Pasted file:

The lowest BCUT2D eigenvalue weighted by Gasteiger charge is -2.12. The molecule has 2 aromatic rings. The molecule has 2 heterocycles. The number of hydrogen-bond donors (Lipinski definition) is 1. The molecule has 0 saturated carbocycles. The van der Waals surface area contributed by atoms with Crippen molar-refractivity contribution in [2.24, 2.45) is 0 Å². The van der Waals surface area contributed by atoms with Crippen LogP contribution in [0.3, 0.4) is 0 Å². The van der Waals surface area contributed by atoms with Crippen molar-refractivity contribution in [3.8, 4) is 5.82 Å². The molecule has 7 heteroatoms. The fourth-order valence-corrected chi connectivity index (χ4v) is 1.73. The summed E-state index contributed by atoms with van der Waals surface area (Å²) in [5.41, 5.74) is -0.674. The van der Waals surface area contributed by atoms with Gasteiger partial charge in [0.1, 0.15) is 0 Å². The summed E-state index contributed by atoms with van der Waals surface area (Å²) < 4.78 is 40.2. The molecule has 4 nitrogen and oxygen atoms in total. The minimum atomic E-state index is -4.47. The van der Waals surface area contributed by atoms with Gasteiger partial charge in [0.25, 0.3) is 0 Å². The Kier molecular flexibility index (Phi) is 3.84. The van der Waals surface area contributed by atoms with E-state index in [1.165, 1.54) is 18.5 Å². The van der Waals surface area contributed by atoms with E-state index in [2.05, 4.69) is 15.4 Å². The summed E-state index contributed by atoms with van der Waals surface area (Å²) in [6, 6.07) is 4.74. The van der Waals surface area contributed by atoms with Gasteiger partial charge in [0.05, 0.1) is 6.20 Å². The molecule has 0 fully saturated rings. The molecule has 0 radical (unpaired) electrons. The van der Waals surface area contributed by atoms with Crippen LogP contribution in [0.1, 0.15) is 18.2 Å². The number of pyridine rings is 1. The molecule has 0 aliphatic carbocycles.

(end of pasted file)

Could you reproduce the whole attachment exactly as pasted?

The lowest BCUT2D eigenvalue weighted by Gasteiger charge is -2.12. The molecule has 2 aromatic rings. The molecule has 2 heterocycles. The number of hydrogen-bond donors (Lipinski definition) is 1. The molecule has 0 saturated carbocycles. The van der Waals surface area contributed by atoms with Crippen molar-refractivity contribution in [2.24, 2.45) is 0 Å². The van der Waals surface area contributed by atoms with Crippen LogP contribution in [0.3, 0.4) is 0 Å². The van der Waals surface area contributed by atoms with Crippen molar-refractivity contribution in [3.8, 4) is 5.82 Å². The molecule has 7 heteroatoms. The fourth-order valence-corrected chi connectivity index (χ4v) is 1.73. The summed E-state index contributed by atoms with van der Waals surface area (Å²) in [5.41, 5.74) is -0.674. The van der Waals surface area contributed by atoms with Gasteiger partial charge in [0.1, 0.15) is 0 Å². The summed E-state index contributed by atoms with van der Waals surface area (Å²) < 4.78 is 40.2. The molecule has 4 nitrogen and oxygen atoms in total. The minimum atomic E-state index is -4.47. The van der Waals surface area contributed by atoms with Gasteiger partial charge in [0.25, 0.3) is 0 Å². The Kier molecular flexibility index (Phi) is 3.84. The van der Waals surface area contributed by atoms with E-state index in [1.165, 1.54) is 18.5 Å². The van der Waals surface area contributed by atoms with E-state index in [2.05, 4.69) is 15.4 Å². The summed E-state index contributed by atoms with van der Waals surface area (Å²) in [6, 6.07) is 4.74. The van der Waals surface area contributed by atoms with Gasteiger partial charge in [0.05, 0.1) is 6.20 Å². The molecule has 0 fully saturated rings. The molecule has 0 radical (unpaired) electrons. The van der Waals surface area contributed by atoms with Crippen LogP contribution in [0.1, 0.15) is 18.2 Å². The number of pyridine rings is 1. The molecule has 0 aliphatic carbocycles.